Wood Costs in Brazil Reached Highest Recorded Levels

on Jul 7, 2012
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According to data from Wood Resource Quarterly, a source for global wood price data and market information, wood costs in Brazil reached a peak in 2011,. Yet, toward the end of the year, Eucalyptus as well as pine log prices fell, mostly on account of the strengthening of the US dollar against the real. Nevertheless, the current price levels remain the highest since the Wood Resource Quarterly started monitoring prices of Brazilian wood in 1990.

Brazilian Eucalyptus pulpwood prices are high not only from a historical point of view but also in comparison with other regions around the world, with only pulp mills in Europe and Australia reporting higher hardwood fibre costs than Brazil in the late 2011. Chile, Indonesia, Russia as well as North America on the other hand had lower hardwood log prices than Brazil.

!m[](/uploads/story/177/thumbs/pic1_inline.png)2011 in general was an important year for Brazil’s sawmilling industry, with demand rising both from the country’s domestic market and abroad. In 2011, timber exports increased with 6 percent, reaching their highest level in three years. The biggest increase was observed in shipments to China, Mexico, Morocco and Saudi Arabia. The higher export levels from the country led to higher sawlog prices, which, according to data from Wood Resource Quarterly, reached an all-time high in the second quarter of 2011.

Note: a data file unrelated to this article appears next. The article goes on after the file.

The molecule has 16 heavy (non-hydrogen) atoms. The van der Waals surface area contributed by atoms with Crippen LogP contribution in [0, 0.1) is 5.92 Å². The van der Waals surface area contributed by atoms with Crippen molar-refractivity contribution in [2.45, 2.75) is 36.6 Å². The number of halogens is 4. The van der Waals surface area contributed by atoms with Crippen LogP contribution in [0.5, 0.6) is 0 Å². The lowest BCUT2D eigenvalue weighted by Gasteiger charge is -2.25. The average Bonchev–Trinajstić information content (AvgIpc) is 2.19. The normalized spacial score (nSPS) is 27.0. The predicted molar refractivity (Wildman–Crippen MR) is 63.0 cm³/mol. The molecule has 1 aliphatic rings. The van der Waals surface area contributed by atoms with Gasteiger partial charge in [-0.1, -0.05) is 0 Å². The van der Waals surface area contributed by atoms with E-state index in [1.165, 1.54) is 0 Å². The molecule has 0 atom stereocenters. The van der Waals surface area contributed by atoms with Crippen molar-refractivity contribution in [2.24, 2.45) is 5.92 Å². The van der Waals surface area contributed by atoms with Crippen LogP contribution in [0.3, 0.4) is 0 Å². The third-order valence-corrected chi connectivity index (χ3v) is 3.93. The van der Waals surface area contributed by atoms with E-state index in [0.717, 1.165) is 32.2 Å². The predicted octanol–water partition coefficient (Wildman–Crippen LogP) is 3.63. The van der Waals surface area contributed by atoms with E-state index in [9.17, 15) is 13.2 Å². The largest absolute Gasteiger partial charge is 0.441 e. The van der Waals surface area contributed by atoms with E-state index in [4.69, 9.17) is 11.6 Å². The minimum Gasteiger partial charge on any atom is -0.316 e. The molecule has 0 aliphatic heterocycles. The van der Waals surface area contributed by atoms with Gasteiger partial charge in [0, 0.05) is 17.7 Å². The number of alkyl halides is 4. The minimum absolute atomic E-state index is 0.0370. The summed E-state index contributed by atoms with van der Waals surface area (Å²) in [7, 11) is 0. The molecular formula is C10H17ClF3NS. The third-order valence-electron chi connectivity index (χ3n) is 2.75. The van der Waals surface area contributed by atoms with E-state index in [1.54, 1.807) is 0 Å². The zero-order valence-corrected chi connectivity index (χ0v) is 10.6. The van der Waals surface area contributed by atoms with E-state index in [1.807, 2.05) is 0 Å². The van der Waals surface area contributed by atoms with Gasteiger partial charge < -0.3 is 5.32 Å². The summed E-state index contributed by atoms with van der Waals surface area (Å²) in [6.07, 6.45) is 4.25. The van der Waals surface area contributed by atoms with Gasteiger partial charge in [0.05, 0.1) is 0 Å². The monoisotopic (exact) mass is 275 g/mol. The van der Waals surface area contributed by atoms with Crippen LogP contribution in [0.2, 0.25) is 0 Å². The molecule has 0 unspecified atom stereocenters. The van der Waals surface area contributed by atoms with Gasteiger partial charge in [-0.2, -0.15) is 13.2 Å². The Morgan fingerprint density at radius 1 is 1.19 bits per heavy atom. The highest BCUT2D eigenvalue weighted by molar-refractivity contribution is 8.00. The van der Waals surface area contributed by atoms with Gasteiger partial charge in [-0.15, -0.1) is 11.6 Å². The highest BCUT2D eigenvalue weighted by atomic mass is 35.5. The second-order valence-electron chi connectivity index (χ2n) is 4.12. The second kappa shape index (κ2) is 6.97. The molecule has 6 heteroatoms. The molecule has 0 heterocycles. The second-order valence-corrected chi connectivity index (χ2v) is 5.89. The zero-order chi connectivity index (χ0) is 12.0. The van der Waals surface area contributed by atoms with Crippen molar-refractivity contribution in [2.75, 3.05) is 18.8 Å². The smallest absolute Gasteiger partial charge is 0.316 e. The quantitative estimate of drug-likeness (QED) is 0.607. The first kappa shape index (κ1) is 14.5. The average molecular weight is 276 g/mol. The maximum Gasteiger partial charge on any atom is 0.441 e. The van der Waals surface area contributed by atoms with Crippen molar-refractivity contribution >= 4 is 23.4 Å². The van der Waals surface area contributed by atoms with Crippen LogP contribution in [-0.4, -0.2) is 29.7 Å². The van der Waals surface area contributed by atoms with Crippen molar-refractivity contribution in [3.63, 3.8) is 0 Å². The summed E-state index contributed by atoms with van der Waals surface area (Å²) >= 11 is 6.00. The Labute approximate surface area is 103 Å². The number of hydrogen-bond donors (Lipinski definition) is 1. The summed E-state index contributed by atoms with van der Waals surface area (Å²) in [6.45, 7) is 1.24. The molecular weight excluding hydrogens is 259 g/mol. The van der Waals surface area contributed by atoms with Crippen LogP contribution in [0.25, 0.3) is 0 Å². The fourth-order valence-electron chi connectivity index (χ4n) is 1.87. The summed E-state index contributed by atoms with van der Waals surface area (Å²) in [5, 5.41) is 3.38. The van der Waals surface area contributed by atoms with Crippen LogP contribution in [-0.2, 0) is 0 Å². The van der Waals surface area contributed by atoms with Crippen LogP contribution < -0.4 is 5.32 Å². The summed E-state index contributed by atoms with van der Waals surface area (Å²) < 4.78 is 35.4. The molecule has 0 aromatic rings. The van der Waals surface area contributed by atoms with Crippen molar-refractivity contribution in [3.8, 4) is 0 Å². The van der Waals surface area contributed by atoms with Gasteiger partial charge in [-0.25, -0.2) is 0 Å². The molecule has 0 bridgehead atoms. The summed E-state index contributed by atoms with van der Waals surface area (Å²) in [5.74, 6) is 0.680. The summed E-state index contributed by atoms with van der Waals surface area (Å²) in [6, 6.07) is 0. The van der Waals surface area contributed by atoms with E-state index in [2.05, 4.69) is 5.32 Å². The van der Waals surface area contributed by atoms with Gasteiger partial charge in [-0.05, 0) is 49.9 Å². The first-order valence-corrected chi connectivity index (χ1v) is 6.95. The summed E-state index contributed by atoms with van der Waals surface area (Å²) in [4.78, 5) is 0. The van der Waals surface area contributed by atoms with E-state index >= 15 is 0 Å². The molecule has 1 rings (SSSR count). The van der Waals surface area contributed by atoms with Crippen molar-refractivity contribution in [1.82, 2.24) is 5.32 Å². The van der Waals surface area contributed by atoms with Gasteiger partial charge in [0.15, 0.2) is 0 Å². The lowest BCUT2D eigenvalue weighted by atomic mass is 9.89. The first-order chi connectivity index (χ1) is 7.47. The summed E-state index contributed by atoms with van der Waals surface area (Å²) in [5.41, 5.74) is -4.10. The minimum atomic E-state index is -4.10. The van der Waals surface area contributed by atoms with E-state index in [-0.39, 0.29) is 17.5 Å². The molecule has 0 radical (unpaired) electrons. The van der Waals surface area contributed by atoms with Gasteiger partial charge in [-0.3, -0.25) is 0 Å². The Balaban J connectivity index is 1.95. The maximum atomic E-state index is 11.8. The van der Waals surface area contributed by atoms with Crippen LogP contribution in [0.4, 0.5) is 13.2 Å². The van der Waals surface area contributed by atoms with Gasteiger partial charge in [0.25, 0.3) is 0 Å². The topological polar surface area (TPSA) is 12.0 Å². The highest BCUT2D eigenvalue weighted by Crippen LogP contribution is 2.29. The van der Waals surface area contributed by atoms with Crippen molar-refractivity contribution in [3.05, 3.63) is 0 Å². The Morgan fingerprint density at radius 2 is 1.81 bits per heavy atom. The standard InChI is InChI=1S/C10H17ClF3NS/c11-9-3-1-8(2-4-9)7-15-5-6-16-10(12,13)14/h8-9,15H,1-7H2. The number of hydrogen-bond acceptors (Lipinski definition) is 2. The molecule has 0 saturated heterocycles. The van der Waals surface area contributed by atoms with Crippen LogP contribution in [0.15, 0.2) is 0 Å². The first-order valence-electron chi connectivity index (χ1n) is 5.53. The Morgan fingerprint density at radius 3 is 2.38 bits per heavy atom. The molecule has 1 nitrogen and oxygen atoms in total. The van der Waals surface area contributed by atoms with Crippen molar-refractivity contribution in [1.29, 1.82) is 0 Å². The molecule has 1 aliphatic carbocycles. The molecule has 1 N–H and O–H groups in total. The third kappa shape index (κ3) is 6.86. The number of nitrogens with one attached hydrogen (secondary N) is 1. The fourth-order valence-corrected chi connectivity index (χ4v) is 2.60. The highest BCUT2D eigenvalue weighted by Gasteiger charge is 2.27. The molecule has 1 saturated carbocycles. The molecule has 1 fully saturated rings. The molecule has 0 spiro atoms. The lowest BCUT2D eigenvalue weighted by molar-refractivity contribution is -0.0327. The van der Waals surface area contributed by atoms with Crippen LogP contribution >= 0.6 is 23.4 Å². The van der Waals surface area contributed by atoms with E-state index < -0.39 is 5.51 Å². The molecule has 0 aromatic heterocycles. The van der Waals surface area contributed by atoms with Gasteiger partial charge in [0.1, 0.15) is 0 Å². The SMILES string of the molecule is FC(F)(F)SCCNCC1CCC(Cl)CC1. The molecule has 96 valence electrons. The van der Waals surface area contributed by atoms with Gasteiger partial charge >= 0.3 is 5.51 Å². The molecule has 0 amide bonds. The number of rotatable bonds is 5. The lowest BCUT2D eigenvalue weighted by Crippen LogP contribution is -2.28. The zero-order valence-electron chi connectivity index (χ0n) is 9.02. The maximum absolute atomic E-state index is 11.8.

It seems that 2012 will be another good year for the Brazilian timber industry, particularly in terms of demand. Among the factors expected to contribute to higher domestic demand are the upcoming World Cup in 2014 as well as the Olympic Games in 2016, since both events are likely to increase wood demand from the construction sector.
In terms of exports, one of the most important factors will be the performance of the Brazilian real against the US dollar since a weaker real will make wood shipments from Brazil more profitable. During the second half of 2011, log prices fell as far as the US dollar was concerned, whereas there were no significant changes with regards to prices in real.

Bloomberg reports that in 2012 the real lost 9.3 percent against the US dollar. According to Joao Rabelo, undersecretary of economic policy at Brazil’s Ministry of Finance, as quoted by Bloomberg, Brazilian exporters in general will manage to profit from the weaker performance of the real until the end of 2012. Higher exports and higher demand in general, however, are likely to put yet additional pressure on sawlog prices in Brazil.

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